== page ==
Posted: Jan 12, 2011 6:21 PM by Stephanie Collins
Updated: Jan 12, 2011 8:11 PM
The city of Colorado Springs introduced a new pedestrian signal this morning near Edison Elementary on North Hancock Avenue.
The new signals are called hybrid pedestrian beacons. They are dark when not in use, allowing traffic to go through and to save on energy costs. The beacons resemble a traffic light, when a pedestrian activates it, the light flashes yellow to warn drivers and then turns a solid red to stop traffic while the person crosses. Finally, the beacon will flash red, meaning drivers can proceed, as long as the intersection is clear.
The city says the signal will increase pedestrian safety and improve traffic flow. The signals have been used in other cities and have been proven to be safer than a regular traffic light. City officials say places with the hybrid pedestrian beacons have had 30% fewer accidents involving vehicles, and around 70% fewer accidents involving pedestrians.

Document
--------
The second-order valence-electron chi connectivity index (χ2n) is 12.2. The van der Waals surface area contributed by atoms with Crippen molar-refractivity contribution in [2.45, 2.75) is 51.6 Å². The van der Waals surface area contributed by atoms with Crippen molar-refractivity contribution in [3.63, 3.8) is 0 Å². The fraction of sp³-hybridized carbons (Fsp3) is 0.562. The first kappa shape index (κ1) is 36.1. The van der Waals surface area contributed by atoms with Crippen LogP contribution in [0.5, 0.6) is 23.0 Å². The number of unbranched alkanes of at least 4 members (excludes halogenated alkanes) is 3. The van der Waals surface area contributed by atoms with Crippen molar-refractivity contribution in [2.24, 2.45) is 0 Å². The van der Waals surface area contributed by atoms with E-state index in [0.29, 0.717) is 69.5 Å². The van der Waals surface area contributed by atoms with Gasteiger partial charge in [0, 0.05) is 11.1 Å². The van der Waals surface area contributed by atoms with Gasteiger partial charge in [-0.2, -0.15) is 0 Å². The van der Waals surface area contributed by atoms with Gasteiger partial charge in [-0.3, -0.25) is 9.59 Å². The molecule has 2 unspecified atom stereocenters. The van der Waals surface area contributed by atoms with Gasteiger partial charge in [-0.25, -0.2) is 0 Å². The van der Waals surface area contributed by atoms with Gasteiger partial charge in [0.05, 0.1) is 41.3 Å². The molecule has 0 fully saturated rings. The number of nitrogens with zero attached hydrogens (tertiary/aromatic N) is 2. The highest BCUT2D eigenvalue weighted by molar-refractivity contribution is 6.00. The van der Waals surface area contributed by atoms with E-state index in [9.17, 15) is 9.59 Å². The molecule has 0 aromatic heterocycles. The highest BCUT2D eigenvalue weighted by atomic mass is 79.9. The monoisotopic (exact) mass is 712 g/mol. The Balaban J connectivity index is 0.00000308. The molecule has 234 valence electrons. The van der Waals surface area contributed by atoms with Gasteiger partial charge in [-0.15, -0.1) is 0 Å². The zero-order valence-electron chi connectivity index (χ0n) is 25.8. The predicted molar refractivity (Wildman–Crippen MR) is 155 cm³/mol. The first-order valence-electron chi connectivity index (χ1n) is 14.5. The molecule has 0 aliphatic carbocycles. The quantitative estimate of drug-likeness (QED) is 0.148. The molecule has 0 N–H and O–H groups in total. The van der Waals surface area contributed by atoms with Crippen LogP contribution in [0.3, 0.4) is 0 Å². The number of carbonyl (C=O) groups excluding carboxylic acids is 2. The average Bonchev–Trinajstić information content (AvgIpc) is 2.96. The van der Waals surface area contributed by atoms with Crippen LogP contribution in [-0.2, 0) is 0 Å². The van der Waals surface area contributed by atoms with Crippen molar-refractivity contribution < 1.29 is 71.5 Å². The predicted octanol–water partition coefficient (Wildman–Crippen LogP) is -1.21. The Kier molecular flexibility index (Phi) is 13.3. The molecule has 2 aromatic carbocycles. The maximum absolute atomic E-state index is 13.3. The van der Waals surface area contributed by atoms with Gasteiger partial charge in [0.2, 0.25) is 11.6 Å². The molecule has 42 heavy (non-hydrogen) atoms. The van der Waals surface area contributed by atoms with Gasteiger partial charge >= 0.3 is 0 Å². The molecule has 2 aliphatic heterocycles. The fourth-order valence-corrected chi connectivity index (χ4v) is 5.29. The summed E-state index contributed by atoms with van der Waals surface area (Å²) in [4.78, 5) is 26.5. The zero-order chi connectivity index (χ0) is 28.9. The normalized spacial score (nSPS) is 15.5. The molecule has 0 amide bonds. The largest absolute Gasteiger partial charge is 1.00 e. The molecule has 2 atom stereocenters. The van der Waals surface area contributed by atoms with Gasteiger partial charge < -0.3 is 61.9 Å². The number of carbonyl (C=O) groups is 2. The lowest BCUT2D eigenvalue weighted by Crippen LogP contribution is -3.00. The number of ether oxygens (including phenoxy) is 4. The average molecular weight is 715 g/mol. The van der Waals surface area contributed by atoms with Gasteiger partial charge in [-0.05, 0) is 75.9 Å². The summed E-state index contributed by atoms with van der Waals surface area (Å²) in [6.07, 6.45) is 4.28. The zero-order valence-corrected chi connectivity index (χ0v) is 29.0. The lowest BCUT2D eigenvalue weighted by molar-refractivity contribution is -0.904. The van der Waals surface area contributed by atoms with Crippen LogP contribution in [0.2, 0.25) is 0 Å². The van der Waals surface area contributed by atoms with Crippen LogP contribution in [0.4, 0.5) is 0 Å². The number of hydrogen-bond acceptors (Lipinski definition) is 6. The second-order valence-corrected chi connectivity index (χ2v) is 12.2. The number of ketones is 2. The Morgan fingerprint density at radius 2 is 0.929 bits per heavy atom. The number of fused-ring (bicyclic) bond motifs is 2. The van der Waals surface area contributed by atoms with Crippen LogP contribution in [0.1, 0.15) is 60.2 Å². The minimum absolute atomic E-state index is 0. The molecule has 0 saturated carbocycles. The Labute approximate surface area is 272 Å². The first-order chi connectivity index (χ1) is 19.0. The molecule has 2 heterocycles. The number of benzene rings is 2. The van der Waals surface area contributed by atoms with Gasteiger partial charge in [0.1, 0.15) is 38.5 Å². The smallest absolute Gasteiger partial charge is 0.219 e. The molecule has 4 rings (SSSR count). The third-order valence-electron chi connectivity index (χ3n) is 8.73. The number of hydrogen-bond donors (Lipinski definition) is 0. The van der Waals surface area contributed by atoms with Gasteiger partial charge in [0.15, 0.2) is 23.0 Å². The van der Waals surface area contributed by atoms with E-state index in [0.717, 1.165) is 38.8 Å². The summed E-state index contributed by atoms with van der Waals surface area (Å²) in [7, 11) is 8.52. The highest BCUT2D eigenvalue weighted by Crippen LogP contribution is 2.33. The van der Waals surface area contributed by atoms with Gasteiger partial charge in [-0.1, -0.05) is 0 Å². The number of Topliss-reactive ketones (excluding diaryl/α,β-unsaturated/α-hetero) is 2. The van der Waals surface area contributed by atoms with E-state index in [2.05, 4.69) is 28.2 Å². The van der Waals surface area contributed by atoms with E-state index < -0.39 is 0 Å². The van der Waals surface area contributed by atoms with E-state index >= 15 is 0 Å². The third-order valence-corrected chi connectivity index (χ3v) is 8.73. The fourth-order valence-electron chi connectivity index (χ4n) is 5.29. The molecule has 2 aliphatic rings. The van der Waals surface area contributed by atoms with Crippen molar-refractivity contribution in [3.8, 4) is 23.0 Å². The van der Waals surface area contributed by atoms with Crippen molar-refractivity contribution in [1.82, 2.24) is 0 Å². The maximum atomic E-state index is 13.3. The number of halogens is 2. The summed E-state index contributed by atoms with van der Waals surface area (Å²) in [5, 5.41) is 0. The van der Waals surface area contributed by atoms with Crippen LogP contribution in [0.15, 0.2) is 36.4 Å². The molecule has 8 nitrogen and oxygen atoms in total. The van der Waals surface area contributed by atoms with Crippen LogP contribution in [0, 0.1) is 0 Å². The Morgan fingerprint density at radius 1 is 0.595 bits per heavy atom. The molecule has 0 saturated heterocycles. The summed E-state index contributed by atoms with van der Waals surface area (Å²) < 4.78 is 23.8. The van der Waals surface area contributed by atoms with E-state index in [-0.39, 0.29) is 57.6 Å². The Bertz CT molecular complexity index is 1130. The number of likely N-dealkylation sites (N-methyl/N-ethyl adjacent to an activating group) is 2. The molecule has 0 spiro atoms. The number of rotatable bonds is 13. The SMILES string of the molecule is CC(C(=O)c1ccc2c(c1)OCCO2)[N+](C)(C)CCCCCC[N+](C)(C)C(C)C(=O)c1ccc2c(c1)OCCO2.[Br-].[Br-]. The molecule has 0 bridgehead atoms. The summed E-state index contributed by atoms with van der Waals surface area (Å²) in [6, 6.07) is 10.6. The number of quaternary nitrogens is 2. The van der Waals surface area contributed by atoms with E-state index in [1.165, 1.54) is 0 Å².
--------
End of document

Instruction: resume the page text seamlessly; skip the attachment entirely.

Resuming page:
While safety is the main purpose, these lights are also cost effective. To put in the first pedestrian light at Edison Elementary cost $50,000. City engineers say a new traffic light would have cost around $150,000. The light was paid for with a federal grant and tax dollars.
Edison was chosen as the test site because the intersection with 3rd St. at Hancock Ave., near the school, needed to have the light replaced anyway. If all goes well, the plan is to add more across the city. Additional locations haven't been picked out yet.